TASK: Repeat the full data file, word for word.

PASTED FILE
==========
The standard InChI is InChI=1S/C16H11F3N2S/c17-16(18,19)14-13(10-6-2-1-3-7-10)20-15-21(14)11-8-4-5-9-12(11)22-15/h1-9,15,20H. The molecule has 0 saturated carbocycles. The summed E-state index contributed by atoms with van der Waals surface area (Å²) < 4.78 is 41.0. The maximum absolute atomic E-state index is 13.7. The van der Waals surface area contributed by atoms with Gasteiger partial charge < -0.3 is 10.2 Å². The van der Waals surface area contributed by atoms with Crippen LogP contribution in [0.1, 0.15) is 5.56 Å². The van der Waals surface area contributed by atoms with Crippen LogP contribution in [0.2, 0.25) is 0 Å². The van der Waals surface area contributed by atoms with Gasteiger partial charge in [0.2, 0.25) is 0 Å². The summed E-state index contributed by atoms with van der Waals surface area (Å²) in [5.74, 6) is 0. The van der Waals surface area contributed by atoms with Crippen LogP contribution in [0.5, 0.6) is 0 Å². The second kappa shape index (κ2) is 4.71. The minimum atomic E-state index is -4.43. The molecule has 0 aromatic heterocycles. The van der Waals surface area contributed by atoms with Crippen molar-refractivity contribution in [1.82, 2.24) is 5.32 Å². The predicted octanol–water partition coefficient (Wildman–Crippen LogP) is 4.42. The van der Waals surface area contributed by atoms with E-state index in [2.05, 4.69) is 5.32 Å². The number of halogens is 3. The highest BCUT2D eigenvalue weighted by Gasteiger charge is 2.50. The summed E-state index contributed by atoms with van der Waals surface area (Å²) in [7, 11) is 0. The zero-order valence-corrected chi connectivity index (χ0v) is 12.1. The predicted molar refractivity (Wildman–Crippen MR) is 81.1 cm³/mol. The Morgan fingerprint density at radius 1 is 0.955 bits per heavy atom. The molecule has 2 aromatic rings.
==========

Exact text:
The standard InChI is InChI=1S/C16H11F3N2S/c17-16(18,19)14-13(10-6-2-1-3-7-10)20-15-21(14)11-8-4-5-9-12(11)22-15/h1-9,15,20H. The molecule has 0 saturated carbocycles. The summed E-state index contributed by atoms with van der Waals surface area (Å²) < 4.78 is 41.0. The maximum absolute atomic E-state index is 13.7. The van der Waals surface area contributed by atoms with Gasteiger partial charge < -0.3 is 10.2 Å². The van der Waals surface area contributed by atoms with Crippen LogP contribution in [0.1, 0.15) is 5.56 Å². The van der Waals surface area contributed by atoms with Crippen LogP contribution in [0.2, 0.25) is 0 Å². The van der Waals surface area contributed by atoms with Gasteiger partial charge in [0.2, 0.25) is 0 Å². The summed E-state index contributed by atoms with van der Waals surface area (Å²) in [5.74, 6) is 0. The van der Waals surface area contributed by atoms with Crippen LogP contribution in [0.5, 0.6) is 0 Å². The second kappa shape index (κ2) is 4.71. The minimum atomic E-state index is -4.43. The molecule has 0 aromatic heterocycles. The van der Waals surface area contributed by atoms with Crippen molar-refractivity contribution in [1.82, 2.24) is 5.32 Å². The predicted octanol–water partition coefficient (Wildman–Crippen LogP) is 4.42. The van der Waals surface area contributed by atoms with E-state index in [2.05, 4.69) is 5.32 Å². The number of halogens is 3. The highest BCUT2D eigenvalue weighted by Gasteiger charge is 2.50. The summed E-state index contributed by atoms with van der Waals surface area (Å²) in [7, 11) is 0. The zero-order valence-corrected chi connectivity index (χ0v) is 12.1. The predicted molar refractivity (Wildman–Crippen MR) is 81.1 cm³/mol. The Morgan fingerprint density at radius 1 is 0.955 bits per heavy atom. The molecule has 2 aromatic rings.